Mr. Rhea made some observations in support of the bill, and in reply to the arguments against it. So long as this property was authorized, there could be no doubt of the right of the holder to pursue it, and carry it back without hindrance to the place from whence it escapes. He thanked Heaven, this nation was not chargeable with the odium of introducing this species of property; it was an evil entailed on it; and this bill was in conformity with the principles of the compact which guarantied this property to its holders. There was little danger of persons going from the South to claim free men as their property; such a fear was without foundation. He always felt pain in hearing distinctions made between the slaveholding States and others; nearly all the old original thirteen States had held slaves, and, if circumstances had enabled some of them to get rid of the evil, the only feeling they ought to entertain towards the others, is, compassion that they are not so fortunate.
Mr. Storrs, of New York, entered into a number of arguments in support of the bill. He referred to and reasoned on the words of the Constitution, to show that the bill was consonant to its provisions, and did not exceed the limits within which Congress were authorized to legislate on the subject. He expressed his pleasure at the liberality which had been manifested by some in its discussion, but should like to see a little more displayed by gentlemen from the North, as an evidence they were willing to sacrifice some of their old prejudices to the spirit of harmony and mutual benefit.
Mr. Whitman, of Massachusetts, admitted the necessity of some additional regulations on this subject, as the existing law appeared inadequate; but he could not vote for this bill in its present shape. He objected to that provision, which makes it penal in a State officer to refuse his assistance, in executing the act. This feature, if retained, would prevent his voting for the bill, as its penalties would require the State officers either to resign, or perform an act which might be repugnant to their feelings, and render their official stations frequently disagreeable. Furthermore, he did not believe Congress had the right to compel the State officers to perform this duty--they could only authorize it; and, as he believed the bill might be made effectual without this objectionable provision, he hoped it would be recommitted, and receive the necessary modification. In reference to a remark of his colleague, (Mr. Mason) he had no doubt that justice would be administered under this act by the tribunals of Massachusetts, if the duty were devolved on them, as impartially as in any other part of the Union, notwithstanding the prejudices they felt on the subject; yet he did not doubt that exact justice would also be rendered by the tribunals of the South, where prejudices were felt of an opposite character.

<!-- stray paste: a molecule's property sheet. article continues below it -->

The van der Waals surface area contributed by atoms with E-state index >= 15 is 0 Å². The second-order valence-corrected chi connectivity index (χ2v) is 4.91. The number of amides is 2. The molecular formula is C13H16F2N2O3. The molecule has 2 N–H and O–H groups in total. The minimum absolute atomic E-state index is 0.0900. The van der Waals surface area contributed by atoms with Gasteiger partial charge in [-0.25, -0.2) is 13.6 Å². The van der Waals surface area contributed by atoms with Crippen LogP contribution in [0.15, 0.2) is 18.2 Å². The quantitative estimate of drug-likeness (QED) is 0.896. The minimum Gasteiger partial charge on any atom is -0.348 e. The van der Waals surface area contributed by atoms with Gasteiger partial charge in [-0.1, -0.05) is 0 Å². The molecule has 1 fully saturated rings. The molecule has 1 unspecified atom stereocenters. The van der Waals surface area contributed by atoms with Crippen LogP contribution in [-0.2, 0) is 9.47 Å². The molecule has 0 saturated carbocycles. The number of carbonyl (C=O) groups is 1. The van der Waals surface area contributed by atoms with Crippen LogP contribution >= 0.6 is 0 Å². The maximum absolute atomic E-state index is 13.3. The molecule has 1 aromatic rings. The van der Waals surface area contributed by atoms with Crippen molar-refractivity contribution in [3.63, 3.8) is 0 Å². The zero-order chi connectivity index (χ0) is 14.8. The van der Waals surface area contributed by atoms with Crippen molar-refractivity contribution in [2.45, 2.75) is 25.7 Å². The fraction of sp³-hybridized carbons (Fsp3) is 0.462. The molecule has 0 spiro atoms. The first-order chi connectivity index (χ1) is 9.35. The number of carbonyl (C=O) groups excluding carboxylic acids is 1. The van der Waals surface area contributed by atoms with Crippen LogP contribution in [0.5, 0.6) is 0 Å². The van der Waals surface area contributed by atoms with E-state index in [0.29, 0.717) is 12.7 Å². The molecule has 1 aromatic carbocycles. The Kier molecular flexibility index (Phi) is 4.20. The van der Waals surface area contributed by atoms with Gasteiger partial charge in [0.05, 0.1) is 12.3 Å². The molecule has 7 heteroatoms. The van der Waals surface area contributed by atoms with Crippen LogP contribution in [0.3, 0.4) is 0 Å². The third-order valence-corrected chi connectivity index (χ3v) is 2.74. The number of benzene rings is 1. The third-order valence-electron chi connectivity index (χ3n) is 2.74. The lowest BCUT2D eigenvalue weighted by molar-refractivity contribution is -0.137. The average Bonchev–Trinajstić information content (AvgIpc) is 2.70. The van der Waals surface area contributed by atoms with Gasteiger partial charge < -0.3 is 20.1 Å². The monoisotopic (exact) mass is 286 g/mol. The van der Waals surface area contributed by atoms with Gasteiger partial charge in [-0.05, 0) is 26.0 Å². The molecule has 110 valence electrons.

Mr. Williams, of Connecticut, was called up by the remark of Mr. Storrs, and admitted that, if he could not and had not banished all his local prejudices, he ought to have done so. Mr. W. then entered, at large, into an examination of the bill, into his reasons for opposing it unless it was altered in some of its features, and to show that in its present shape it was calculated to excite angry feelings and rouse strong prejudices in those parts of the country where slavery was not tolerated. This effect would be produced by that provision under which a free man of color might be unjustly seized and dragged to a remote part of the country, and his liberty endangered, if not destroyed. In attempting, properly, he admitted, to secure the right of property to one class of citizens, it was unjust that the rights of another class should be put in jeopardy, when, too, as he contended, the danger might be avoided, in one case, without impairing the benefit in the other. Although he wished not to interfere between a slave and his master, yet he argued that the right ought to be tried in the State in which the fugitive should be arrested; and compared the case to that of a runaway apprentice, who could not be seized and carried away by the ex parte testimony of the person claiming him.
The question on the passage of the bill was then taken, and decided in the affirmative--yeas 84, nays 69.
The Founders' Constitution
Volume 4, Article 4, Section 2, Clause 3, Document 10
The University of Chicago Press
Annals of Congress. The Debates and Proceedings in the Congress of the United States. "History of Congress." 42 vols. Washington, D.C.: Gales & Seaton, 1834--56.